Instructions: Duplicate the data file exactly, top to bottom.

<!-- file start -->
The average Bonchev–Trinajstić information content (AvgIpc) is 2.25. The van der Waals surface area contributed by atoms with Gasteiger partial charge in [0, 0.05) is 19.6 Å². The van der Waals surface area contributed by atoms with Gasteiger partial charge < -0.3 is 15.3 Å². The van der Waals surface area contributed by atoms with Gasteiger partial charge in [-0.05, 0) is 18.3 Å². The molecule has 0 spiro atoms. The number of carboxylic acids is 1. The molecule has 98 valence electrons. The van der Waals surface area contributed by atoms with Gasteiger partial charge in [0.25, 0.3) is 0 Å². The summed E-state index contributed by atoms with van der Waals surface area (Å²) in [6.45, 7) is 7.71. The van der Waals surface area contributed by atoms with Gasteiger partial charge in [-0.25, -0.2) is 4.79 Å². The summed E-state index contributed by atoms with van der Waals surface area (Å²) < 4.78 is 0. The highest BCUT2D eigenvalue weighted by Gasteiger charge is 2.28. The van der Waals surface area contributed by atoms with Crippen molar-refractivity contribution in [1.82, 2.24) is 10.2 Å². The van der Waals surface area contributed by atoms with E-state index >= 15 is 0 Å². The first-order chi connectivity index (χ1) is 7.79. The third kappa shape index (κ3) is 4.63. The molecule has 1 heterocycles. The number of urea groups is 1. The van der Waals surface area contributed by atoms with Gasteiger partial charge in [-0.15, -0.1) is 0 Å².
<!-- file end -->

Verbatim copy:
The average Bonchev–Trinajstić information content (AvgIpc) is 2.25. The van der Waals surface area contributed by atoms with Gasteiger partial charge in [0, 0.05) is 19.6 Å². The van der Waals surface area contributed by atoms with Gasteiger partial charge < -0.3 is 15.3 Å². The van der Waals surface area contributed by atoms with Gasteiger partial charge in [-0.05, 0) is 18.3 Å². The molecule has 0 spiro atoms. The number of carboxylic acids is 1. The molecule has 98 valence electrons. The van der Waals surface area contributed by atoms with Gasteiger partial charge in [0.25, 0.3) is 0 Å². The summed E-state index contributed by atoms with van der Waals surface area (Å²) in [6.45, 7) is 7.71. The van der Waals surface area contributed by atoms with Gasteiger partial charge in [-0.25, -0.2) is 4.79 Å². The summed E-state index contributed by atoms with van der Waals surface area (Å²) < 4.78 is 0. The highest BCUT2D eigenvalue weighted by Gasteiger charge is 2.28. The van der Waals surface area contributed by atoms with Crippen molar-refractivity contribution in [1.82, 2.24) is 10.2 Å². The van der Waals surface area contributed by atoms with E-state index >= 15 is 0 Å². The first-order chi connectivity index (χ1) is 7.79. The third kappa shape index (κ3) is 4.63. The molecule has 1 heterocycles. The number of urea groups is 1. The van der Waals surface area contributed by atoms with Gasteiger partial charge in [-0.15, -0.1) is 0 Å².